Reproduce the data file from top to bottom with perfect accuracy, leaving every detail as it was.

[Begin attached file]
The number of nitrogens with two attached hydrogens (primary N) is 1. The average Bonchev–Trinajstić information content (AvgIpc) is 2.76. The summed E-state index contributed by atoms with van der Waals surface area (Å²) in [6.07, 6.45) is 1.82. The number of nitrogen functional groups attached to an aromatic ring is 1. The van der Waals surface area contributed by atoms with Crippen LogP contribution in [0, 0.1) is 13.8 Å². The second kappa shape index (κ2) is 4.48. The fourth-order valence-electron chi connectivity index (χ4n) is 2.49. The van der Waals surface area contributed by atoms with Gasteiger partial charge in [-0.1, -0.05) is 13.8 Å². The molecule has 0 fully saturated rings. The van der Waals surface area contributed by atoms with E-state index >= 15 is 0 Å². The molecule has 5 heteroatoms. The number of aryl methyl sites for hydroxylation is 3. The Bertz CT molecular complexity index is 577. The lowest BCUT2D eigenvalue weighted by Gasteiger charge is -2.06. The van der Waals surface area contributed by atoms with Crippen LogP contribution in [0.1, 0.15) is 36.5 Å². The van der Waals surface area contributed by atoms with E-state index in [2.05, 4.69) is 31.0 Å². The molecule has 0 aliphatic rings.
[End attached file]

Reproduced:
The number of nitrogens with two attached hydrogens (primary N) is 1. The average Bonchev–Trinajstić information content (AvgIpc) is 2.76. The summed E-state index contributed by atoms with van der Waals surface area (Å²) in [6.07, 6.45) is 1.82. The number of nitrogen functional groups attached to an aromatic ring is 1. The van der Waals surface area contributed by atoms with Crippen LogP contribution in [0, 0.1) is 13.8 Å². The second kappa shape index (κ2) is 4.48. The fourth-order valence-electron chi connectivity index (χ4n) is 2.49. The van der Waals surface area contributed by atoms with Gasteiger partial charge in [-0.1, -0.05) is 13.8 Å². The molecule has 0 fully saturated rings. The van der Waals surface area contributed by atoms with E-state index >= 15 is 0 Å². The molecule has 5 heteroatoms. The number of aryl methyl sites for hydroxylation is 3. The Bertz CT molecular complexity index is 577. The lowest BCUT2D eigenvalue weighted by Gasteiger charge is -2.06. The van der Waals surface area contributed by atoms with Crippen LogP contribution in [0.1, 0.15) is 36.5 Å². The van der Waals surface area contributed by atoms with E-state index in [2.05, 4.69) is 31.0 Å². The molecule has 0 aliphatic rings.